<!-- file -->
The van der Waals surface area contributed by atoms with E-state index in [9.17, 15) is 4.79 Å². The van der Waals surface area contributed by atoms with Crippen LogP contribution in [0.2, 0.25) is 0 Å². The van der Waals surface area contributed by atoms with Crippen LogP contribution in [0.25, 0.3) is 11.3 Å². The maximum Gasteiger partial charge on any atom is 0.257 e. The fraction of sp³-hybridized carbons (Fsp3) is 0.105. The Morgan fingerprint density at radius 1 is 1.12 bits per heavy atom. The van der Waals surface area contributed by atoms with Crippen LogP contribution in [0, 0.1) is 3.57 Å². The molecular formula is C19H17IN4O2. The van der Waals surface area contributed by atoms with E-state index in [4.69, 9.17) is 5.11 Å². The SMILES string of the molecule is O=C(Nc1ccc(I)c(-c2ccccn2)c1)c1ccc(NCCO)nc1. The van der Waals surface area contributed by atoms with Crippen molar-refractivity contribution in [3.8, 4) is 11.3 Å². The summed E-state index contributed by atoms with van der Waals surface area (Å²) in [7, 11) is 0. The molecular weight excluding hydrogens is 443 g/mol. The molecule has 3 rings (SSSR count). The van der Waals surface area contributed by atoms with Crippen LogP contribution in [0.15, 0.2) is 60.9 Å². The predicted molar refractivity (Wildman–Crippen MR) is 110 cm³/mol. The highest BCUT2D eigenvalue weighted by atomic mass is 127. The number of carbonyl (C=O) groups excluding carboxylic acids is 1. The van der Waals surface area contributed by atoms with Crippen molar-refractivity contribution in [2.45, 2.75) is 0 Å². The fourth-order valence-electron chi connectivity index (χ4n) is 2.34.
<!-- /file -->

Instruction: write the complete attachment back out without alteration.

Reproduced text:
The van der Waals surface area contributed by atoms with E-state index in [9.17, 15) is 4.79 Å². The van der Waals surface area contributed by atoms with Crippen LogP contribution in [0.2, 0.25) is 0 Å². The van der Waals surface area contributed by atoms with Crippen LogP contribution in [0.25, 0.3) is 11.3 Å². The maximum Gasteiger partial charge on any atom is 0.257 e. The fraction of sp³-hybridized carbons (Fsp3) is 0.105. The Morgan fingerprint density at radius 1 is 1.12 bits per heavy atom. The van der Waals surface area contributed by atoms with Crippen LogP contribution in [0, 0.1) is 3.57 Å². The molecular formula is C19H17IN4O2. The van der Waals surface area contributed by atoms with E-state index in [4.69, 9.17) is 5.11 Å². The SMILES string of the molecule is O=C(Nc1ccc(I)c(-c2ccccn2)c1)c1ccc(NCCO)nc1. The van der Waals surface area contributed by atoms with Crippen molar-refractivity contribution in [3.8, 4) is 11.3 Å². The summed E-state index contributed by atoms with van der Waals surface area (Å²) in [7, 11) is 0. The molecular weight excluding hydrogens is 443 g/mol. The molecule has 3 rings (SSSR count). The van der Waals surface area contributed by atoms with Crippen LogP contribution in [0.15, 0.2) is 60.9 Å². The predicted molar refractivity (Wildman–Crippen MR) is 110 cm³/mol. The highest BCUT2D eigenvalue weighted by atomic mass is 127. The number of carbonyl (C=O) groups excluding carboxylic acids is 1. The van der Waals surface area contributed by atoms with Crippen molar-refractivity contribution in [2.45, 2.75) is 0 Å². The fourth-order valence-electron chi connectivity index (χ4n) is 2.34.